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Is it possible to hold AI accountable for copyright infringement?

On December 27, 2023, The New York Times published an article by Michael M. Grynbaum and Ryan Mac «The Times Sues OpenAI and Microsoft Over A.I. Use of Copyrighted Work». The authors write that the developers of artificial intelligence misused the newspaper materials for training chatbots, which now compete with the news publication. Our team is interested in the issue of copyright regulation for AI.

We have analyzed articles on this issue published in Russian and foreign media in order to consider cases of violations of AI copyright. In our research, we have studied the following aspects of the problem: who is responsible for neural networks, and whether the fair use of works can harm the authors. Our team also tried to predict what lawsuits against artificial intelligence would lead to.

Fair use of materials

The New York Times website published an article on January 8, 2024, “Open AI says New York Times Lawsuit Against It is “Without Merit” by author Cade Metz. The article contains Open AI’s comments on the lawsuit filed against them. Representatives of the company believe that the use of copyrighted works to teach their technologies is fair use in accordance with the law.

However, Cade Metz notes that The Times’ lawsuit included examples where ChatGPT reproduced excerpts from newspaper articles “almost word for word,” and this is not fair use. As proof, he cites comments by Ian Crosby, a lawyer for The Times at the Susman Godfrey law firm.


Often, AI-related companies claim that the legal use of content to teach their technologies is possible, since the material is publicly available and they do not reproduce it completely. On the FindLaw website, on December 26, 2023, an article by Stephen Ellison was published entitled “Can I sue an AI company for copyright infringement?”. In it, the author states that the doctrine in fair use of materials in training neural networks can harm the authors.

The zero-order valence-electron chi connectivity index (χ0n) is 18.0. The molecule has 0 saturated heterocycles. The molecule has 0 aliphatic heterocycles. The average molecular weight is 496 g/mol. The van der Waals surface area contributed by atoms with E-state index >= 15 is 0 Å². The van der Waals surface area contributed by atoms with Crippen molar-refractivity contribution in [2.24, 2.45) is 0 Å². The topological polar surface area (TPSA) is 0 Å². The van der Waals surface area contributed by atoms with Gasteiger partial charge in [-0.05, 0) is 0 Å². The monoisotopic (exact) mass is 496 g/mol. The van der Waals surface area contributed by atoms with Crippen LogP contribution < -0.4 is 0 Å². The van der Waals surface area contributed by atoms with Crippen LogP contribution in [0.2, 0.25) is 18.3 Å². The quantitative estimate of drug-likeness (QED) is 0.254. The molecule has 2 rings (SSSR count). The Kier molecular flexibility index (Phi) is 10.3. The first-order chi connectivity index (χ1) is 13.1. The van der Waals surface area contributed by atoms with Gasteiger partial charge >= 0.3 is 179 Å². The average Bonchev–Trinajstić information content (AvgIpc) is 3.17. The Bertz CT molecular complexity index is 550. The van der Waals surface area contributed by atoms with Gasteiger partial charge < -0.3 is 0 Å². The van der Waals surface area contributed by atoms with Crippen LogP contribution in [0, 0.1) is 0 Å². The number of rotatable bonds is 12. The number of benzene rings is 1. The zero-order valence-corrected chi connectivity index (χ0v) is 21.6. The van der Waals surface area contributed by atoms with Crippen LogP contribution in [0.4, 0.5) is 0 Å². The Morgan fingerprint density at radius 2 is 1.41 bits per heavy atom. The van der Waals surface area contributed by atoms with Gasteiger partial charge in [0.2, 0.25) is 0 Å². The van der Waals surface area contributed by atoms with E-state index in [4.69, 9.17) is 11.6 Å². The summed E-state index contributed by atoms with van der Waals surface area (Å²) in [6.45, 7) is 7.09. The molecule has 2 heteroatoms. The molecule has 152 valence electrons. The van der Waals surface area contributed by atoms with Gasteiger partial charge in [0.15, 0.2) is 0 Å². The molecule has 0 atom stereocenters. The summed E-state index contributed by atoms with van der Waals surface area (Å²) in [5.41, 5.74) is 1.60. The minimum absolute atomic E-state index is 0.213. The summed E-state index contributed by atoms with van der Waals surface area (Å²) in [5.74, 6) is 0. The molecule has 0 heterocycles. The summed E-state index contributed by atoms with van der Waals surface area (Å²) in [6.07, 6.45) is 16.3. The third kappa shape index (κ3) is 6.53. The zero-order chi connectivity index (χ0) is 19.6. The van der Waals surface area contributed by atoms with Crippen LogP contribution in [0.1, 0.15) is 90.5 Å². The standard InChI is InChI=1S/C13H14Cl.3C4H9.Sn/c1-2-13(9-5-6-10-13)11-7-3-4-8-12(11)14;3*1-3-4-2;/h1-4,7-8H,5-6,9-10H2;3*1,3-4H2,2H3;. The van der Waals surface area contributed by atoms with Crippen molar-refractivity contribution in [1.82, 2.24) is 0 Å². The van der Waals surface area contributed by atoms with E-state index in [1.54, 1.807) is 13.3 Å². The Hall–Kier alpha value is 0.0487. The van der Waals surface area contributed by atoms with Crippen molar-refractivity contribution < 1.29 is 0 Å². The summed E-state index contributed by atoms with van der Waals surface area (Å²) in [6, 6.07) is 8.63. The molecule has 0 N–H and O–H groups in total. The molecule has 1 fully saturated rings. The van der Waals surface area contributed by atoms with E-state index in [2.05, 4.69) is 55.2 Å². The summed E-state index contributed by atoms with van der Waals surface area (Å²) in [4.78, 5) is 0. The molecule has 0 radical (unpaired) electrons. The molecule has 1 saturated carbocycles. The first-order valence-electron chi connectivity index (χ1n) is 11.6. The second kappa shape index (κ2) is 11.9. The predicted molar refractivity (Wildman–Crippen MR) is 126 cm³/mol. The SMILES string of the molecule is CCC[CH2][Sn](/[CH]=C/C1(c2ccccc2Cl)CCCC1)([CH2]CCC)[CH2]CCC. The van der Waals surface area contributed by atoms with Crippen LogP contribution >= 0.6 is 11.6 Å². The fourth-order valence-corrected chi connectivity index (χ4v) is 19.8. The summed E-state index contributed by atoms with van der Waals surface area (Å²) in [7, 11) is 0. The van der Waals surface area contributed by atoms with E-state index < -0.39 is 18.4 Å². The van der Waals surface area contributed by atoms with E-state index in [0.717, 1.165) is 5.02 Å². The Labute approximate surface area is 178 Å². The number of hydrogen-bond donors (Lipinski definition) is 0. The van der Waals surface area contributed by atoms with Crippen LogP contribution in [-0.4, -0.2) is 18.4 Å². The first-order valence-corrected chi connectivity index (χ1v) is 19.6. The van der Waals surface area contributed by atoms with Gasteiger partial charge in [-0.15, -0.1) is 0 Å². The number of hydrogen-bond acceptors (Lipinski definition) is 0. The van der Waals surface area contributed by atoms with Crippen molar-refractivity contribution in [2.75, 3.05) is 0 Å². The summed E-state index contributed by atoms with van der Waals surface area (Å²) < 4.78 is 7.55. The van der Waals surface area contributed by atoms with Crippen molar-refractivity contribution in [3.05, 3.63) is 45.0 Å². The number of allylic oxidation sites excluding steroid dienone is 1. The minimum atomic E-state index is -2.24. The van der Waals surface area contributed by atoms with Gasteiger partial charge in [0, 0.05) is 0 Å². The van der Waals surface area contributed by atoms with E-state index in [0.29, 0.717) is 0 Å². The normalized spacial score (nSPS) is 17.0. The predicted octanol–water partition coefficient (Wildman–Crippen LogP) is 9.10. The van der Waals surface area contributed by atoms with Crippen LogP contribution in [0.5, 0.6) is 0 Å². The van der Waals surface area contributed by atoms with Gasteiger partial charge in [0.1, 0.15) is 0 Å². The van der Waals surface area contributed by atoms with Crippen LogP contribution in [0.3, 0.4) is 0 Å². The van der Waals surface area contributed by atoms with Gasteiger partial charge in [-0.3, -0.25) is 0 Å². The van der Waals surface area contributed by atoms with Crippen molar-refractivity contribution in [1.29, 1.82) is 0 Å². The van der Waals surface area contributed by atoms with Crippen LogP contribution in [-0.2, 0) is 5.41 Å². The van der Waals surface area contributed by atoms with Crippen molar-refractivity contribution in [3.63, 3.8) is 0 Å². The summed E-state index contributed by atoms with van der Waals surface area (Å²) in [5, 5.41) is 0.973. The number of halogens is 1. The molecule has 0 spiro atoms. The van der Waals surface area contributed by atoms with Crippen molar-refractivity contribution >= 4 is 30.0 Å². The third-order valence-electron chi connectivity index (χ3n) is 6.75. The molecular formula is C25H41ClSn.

Stephen Ellison provides evidence in favor of protecting works used to teach AI technologies. Among them are the commercial goals of artificial intelligence companies, the incomparable amount of work involved in creating material, and the impact of a copyrighted work on the market. The author comes to the conclusion about the illegality of the fair use doctrine in relation to AI.

We asked Ilya Didenko, an expert, a leading web development engineer at Effective Technologies LLC, a consultant and a participant in the fact-checking automation project at N.I. Lobachevsky National Research University, to comment on the use of copyrighted data in AI training. According to him, they can be used at an intermediate stage before the training itself.

Basically, when a person distributes data in open sources, he explicitly agrees to the service rules of data disseminating. In this case, consent is not required. If a person has protected their rights to the content before distribution, it is not advisable to use this data for the training. But they can be used as an intermediate stage to prepare the data for training, that is, mark it up yourself. For example, it is forbidden to use author’s drawings, but if the neural network solves the problem of determining the style of these images, then the image must first be processed, and only after that it must be used for training, — our expert noted.

Who is responsible for the AI materials?

Robayet Syed’s wrote an article «So sue me: Who should be responsible when AI makes mistakes?» published on the Monash University website, says that the issue of AI responsibility should be considered individually in each case.

Robayet Syed argues that liability applies only to legal entities and individuals, and AI is not one of them. He concludes that it is not yet possible to determine who is responsible for the errors of artificial intelligence, but we must be aware of the risks and take measures to reduce them.

We turned to an expert – the Vice-Rector of Lobachevsky State University of Nizhny Novgorod for academic work, Associate Professor, Ph.D. of Legal Sciences, the Dean of the Faculty of Law Evgenia Evgenievna Chernykh, to get an opinion on the issue of responsibility for AI mistakes. According to her, there is no need to introduce a civil legal status for AI since there is always a person behind it and it is him who should bear responsibility.

As for products created by a neural network, humans again come to the fore. They must carry out the analysis and risk assessment. There is one position regarding AI – it is a source of increased danger. But if we take the signs of sources of increased danger, then modern elements of AI do not fall under them. One of them is causing harm beyond human control. This is not suitable for AI. It has no civil liability. Based on this, the question remains unresolved: who would be responsible? I believe that there is no need to introduce a civil liability for AI. Every machine has a man behind it. “We need to bring the man to justice, — noted our respected expert.